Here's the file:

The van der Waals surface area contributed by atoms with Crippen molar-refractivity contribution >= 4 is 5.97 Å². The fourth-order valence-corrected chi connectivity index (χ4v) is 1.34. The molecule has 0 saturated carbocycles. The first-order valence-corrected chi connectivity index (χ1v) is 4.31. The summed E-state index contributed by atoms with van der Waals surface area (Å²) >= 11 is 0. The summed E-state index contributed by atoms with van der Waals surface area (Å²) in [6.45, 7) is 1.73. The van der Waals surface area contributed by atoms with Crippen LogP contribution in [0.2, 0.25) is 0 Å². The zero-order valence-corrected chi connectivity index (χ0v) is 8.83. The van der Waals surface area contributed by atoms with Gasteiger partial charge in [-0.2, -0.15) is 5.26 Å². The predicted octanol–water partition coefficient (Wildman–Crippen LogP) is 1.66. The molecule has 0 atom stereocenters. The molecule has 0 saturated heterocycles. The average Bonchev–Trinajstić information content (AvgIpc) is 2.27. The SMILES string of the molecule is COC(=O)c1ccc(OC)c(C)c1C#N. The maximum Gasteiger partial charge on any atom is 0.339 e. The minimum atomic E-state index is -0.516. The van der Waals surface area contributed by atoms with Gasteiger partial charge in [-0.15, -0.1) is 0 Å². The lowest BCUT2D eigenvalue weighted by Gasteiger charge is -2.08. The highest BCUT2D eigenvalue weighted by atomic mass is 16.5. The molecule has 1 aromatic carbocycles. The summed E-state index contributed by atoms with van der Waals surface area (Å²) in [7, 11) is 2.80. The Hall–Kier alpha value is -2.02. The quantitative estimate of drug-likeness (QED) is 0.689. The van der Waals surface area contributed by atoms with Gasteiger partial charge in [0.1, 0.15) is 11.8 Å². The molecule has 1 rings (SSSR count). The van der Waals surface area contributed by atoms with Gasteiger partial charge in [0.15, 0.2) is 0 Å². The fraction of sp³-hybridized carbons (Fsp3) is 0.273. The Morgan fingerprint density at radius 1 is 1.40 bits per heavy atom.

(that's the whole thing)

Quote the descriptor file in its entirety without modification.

The van der Waals surface area contributed by atoms with Crippen molar-refractivity contribution >= 4 is 5.97 Å². The fourth-order valence-corrected chi connectivity index (χ4v) is 1.34. The molecule has 0 saturated carbocycles. The first-order valence-corrected chi connectivity index (χ1v) is 4.31. The summed E-state index contributed by atoms with van der Waals surface area (Å²) >= 11 is 0. The summed E-state index contributed by atoms with van der Waals surface area (Å²) in [6.45, 7) is 1.73. The van der Waals surface area contributed by atoms with Crippen LogP contribution in [0.2, 0.25) is 0 Å². The zero-order valence-corrected chi connectivity index (χ0v) is 8.83. The van der Waals surface area contributed by atoms with Gasteiger partial charge in [-0.2, -0.15) is 5.26 Å². The predicted octanol–water partition coefficient (Wildman–Crippen LogP) is 1.66. The molecule has 0 atom stereocenters. The molecule has 0 saturated heterocycles. The average Bonchev–Trinajstić information content (AvgIpc) is 2.27. The SMILES string of the molecule is COC(=O)c1ccc(OC)c(C)c1C#N. The maximum Gasteiger partial charge on any atom is 0.339 e. The minimum atomic E-state index is -0.516. The van der Waals surface area contributed by atoms with Gasteiger partial charge in [-0.15, -0.1) is 0 Å². The lowest BCUT2D eigenvalue weighted by Gasteiger charge is -2.08. The highest BCUT2D eigenvalue weighted by atomic mass is 16.5. The molecule has 1 aromatic carbocycles. The summed E-state index contributed by atoms with van der Waals surface area (Å²) in [7, 11) is 2.80. The Hall–Kier alpha value is -2.02. The quantitative estimate of drug-likeness (QED) is 0.689. The van der Waals surface area contributed by atoms with Gasteiger partial charge in [0.1, 0.15) is 11.8 Å². The molecule has 1 rings (SSSR count). The van der Waals surface area contributed by atoms with Gasteiger partial charge in [0.15, 0.2) is 0 Å². The fraction of sp³-hybridized carbons (Fsp3) is 0.273. The Morgan fingerprint density at radius 1 is 1.40 bits per heavy atom.